I had the opportunity to interview Mike around the time of the launch of Life, Money and Illusion.  It’s well worth repeating. Enjoy!

Listen to the interview:

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Author and University of Guelph professor a-grave-in-the-air2Stephen Henighan will be on Royal City Rag on Wednesday February 4.

Stephen will be joining Jane Hastings from the Eden Mills Writers Festival, Dan Evans from The Bookshelf to talk about the Eden Mills Writers Festival fundraiser at the E-Bar on February 13 from 7.00 – 9.00 p.m. entitled “Unlucky in Love”. Tickets are $13.00 at the door.

I had the opportunity to interview Stephen at the 2007 Eden Mills Writers Festival where he read from his short story anthology, A Grave In The Air (Thistledown Press, 2007)

Listen to the interview:

Promises to be lots of fun.

Listen live, Wednesday 6-7 p.m., or after the fact via the website or CFRU archive.

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es-symposium-poster1The 15th Annual Environmental Sciences Symposium takes place in Rozanski Hall at the University of Guelph on January 10, 2009.

This year’s symposium explores the theme of “Towards Climate Positive,” expanding on the concept of carbon neutrality and helping to develop an optimistic approach to dealing with climate change.

Key speakers include Sarah Harmer, Severn Cullis-Suzuki, David Noble and representatives from the University of Guelph and the Guelph community.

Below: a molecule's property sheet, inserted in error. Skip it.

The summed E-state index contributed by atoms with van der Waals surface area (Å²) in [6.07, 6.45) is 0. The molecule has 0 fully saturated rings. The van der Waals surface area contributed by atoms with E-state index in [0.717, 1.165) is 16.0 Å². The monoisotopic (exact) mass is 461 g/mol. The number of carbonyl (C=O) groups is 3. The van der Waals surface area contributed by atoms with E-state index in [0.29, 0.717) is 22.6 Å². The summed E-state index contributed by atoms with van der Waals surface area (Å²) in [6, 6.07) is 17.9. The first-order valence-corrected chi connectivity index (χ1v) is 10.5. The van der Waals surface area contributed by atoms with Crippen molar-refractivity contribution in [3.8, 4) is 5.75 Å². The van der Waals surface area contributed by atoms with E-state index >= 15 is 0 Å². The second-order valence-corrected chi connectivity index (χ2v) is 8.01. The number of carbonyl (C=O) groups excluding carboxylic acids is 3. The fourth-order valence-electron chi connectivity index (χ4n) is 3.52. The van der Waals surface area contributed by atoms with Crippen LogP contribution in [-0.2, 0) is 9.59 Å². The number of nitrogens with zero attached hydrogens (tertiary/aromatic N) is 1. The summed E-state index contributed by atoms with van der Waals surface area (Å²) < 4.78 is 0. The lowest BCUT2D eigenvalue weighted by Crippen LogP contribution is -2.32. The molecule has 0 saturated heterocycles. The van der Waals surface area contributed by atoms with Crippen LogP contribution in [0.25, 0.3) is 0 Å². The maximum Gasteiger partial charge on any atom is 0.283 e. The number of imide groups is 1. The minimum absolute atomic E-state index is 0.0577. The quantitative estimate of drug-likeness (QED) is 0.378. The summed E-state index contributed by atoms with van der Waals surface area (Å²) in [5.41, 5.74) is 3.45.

At last year’s event I managed to catch some interesting interviews with organizer Kyle Lynch, Katie Gadd from the CELP project/John F Ross CVI, and University of Guelph Economics Professor Ross McKitrick.

If your interest still hasn’t already been sparked, hopefully these will help!

Interview with Kyle Lynch, co-director of the 2008 Environmental Science Symposium:

Interview with Katie Gadd, CELP Project/John F Ross CVI:

Interview with Ross McKitrick:

15th Annual Environmental Sciences Symposium
Date: January 10 2009
Time: 8:30 a.m.- 4:45 p.m.
Location: Rozanski Hall, University of Guelph

Advance tickets are $10 for students and $15 general and are available at the Information Desk in the UC or online. Tickets can also be purchased at the door for $12 for students and $17 general admission.

For more information, please visit www.uoguelph.ca/~envsymp.

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We’ve been doing some federal election programming on Thursday afternoons from on CFRU from 4-6 p.m. I’ll be posting the audio here for anyone who missed it plus audio from some of the debates.

Shuting Elizabeth May about of the Leaders Debates is unconscionable. Messrs. Harper and Layton should be ashamed of themselves for indulging in such clearly self-serving behaviour. I have a hard job believing that that either Gloria Kovach or Tom King, having interviewed both on CFRU, could support such a stance. I’m pleased to see that liberal candidate, Frank Valeriote, has joined local Green candidate Mike Nagy in calling for Elizabeth’s inclusion.

Thankfully there are still some former party leaders out there who would prefer to keep their integrity intact. I’m glad to see Joe Clark weighing in. Hopefully Jack Layton will start to see sense. It would seem in character for Harper to behave like that, but Layton? Where have the NDP’s principles gone?

You can visit Demanddemocraticdebates.ca to sign a petition to pressure the Broadcast consortium to make sure that Green Party leader Elizabeth May is included in the leaders’ debates. This decision is just plain wrong and definitely anti-democratic.


From The Globe and Mail, Wednesday September 10

The immediate question about Canada’s election is not who will win, but how open and inclusive the campaign will be.

Elections can confirm bad practices, or change them. Ours need changing.